Caveman Diet Food List
The Caveman Diet, also more commonly known as the Paleo Diet, is based on the theory that our ancestors from the Paleolithic/Stone Age era subsisted on whole foods. While a diet based on whole foods has always been widely accepted as among the healthiest diets, the Paleo Diet excludes many natural foods that proponents have theorized could not have been available to our hunter-gatherer ancestors before agriculture began.
Read on to learn more about the Caveman Diet food list and whether or not it’s worth a try.
Caveman Diet – A Return to Unprocessed, Natural Foods
To eat like Stone Age cavemen and cavewomen is supposed to be an effective way to lose weight and prevent certain diseases, particularly those that are associated with modern-day foods.
Our Stone Age ancestors only ate whatever they could hunt and gather. The invention of agriculture was still thousands of years in the future, so the Stone Age diet mostly consisted of whatever plant and animal foods were available.
The modern Paleo Diet, of course, does not involve any hunting and/or gathering. It is a relatively flexible diet plan that simply promotes eating whole foods and avoiding processed foods, including grains and some dairy products. A lot of followers of the Paleo Diet have also chosen to use it more as a template for healthy eating, instead of a strict guideline, so they have included some food products to the diet that have been scientifically proven to be healthy.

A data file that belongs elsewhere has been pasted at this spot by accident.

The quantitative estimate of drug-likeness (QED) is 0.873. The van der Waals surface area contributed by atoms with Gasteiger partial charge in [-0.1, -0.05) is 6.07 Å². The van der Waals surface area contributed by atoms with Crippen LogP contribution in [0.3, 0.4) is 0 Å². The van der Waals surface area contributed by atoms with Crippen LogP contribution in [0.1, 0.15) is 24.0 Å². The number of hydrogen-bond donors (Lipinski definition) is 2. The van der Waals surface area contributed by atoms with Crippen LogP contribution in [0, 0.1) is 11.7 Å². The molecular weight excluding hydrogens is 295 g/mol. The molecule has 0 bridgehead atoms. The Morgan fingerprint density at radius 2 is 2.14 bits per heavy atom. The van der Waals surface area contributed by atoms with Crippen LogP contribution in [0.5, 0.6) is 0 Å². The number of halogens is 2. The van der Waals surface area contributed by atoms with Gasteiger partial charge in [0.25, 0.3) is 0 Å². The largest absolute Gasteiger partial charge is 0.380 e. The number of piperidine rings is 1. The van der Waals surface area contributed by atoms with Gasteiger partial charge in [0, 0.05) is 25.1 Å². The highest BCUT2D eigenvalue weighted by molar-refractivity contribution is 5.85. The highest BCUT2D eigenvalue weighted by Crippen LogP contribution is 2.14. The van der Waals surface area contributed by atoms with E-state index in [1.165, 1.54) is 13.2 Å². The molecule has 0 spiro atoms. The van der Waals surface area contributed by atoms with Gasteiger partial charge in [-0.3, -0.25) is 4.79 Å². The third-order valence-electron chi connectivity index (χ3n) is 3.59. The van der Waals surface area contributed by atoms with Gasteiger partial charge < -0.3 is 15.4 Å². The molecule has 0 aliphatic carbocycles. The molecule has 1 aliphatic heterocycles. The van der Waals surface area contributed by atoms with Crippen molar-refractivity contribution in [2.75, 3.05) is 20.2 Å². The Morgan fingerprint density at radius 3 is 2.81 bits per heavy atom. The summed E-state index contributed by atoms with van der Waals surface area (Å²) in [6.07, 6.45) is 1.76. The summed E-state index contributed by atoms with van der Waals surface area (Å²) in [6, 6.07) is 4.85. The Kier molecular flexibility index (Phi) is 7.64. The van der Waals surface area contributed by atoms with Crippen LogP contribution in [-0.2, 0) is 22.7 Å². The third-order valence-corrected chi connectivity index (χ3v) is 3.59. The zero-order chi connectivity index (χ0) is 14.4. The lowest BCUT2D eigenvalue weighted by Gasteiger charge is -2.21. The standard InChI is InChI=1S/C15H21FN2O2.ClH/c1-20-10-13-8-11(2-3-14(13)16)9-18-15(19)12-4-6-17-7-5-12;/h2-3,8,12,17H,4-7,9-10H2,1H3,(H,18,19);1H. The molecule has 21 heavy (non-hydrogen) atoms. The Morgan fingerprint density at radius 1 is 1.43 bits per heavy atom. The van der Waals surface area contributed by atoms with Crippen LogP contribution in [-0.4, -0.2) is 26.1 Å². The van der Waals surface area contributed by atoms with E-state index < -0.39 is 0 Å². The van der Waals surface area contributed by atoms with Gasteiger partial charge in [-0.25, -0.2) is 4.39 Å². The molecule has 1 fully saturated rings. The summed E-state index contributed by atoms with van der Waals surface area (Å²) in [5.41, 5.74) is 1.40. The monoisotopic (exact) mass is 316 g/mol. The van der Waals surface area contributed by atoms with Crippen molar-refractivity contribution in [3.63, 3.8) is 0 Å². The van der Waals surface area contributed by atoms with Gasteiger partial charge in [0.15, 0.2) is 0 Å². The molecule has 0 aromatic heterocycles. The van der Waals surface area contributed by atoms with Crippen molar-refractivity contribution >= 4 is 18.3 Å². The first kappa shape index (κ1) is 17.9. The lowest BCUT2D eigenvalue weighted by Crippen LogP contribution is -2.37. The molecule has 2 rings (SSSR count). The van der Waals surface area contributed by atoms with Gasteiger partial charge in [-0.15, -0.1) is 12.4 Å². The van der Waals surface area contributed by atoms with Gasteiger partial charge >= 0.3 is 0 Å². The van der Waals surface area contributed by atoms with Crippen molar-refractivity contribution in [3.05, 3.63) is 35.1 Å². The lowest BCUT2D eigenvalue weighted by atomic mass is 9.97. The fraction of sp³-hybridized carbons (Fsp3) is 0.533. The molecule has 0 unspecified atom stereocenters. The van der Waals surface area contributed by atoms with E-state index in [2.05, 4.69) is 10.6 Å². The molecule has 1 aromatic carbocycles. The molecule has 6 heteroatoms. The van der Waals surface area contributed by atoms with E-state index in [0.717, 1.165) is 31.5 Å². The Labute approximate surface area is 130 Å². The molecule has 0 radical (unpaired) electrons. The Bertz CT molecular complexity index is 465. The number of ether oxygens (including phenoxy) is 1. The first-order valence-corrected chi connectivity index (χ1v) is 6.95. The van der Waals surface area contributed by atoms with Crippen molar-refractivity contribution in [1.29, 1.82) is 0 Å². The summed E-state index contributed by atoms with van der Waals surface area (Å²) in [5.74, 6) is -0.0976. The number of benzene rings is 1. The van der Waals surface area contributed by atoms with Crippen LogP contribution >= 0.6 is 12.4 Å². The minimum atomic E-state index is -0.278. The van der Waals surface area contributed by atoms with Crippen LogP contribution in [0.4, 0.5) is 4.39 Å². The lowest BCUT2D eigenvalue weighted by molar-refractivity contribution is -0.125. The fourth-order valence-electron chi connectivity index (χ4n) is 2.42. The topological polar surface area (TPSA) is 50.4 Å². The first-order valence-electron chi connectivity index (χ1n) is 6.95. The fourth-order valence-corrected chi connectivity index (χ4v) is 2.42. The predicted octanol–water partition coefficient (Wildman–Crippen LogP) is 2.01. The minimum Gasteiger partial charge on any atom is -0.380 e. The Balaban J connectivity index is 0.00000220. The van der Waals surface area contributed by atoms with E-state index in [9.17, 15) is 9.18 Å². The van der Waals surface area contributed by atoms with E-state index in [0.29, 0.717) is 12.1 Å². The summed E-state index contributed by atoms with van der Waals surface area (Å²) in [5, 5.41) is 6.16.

Caveman Diet Food List
To qualify for the Paleo Diet, the whole foods in your shopping cart should be organic, pasture-raised/free-range, grass-fed, and/or wild-caught, if possible, or have undergone the least amount of processing. Below is a list of foods that you can eat on the Paleo Diet:
- Meat: Beef, lamb, pork, veal, wild boar.
- Poultry: Chicken, turkey, quail, goose.
- Game meat: Bear, moose, rabbit, duck, elk, deer, reindeer.
- Fish and seafood: Salmon, trout, haddock, shrimp, shellfish, etc.
- Nuts and nut butters: Almonds, cashews, Macadamia nuts, hazelnuts, Brazil nuts, walnuts
- Healthy fats and oils: Extra virgin olive oil, coconut oil, avocado oil, etc.
- Unprocessed salt, herbs, and spices
- Sweeteners: Coconut sugar, date sugar, maple syrup, and raw honey.
The following can also be consumed by individuals following a modified Paleo Diet:
- Organic red wine. This should be good quality wine and should only be consumed in limited amounts as it undergoes fermentation.
- Dark chocolate with at least 70% cocoa content. This should also be consumed in limited amounts.
- Coffee and tea. These beverages offer antioxidant benefits.
Aside from pre-packaged, processed foods, the Caveman Diet also excludes specific agricultural and dairy products because, according to proponents of the diet, these products were not part of our Paleolithic ancestors’ diet and their introduction into modern man’s required nourishment has supposedly led to the development of certain diseases. Below is a list of the foods to avoid when following the Caveman Diet: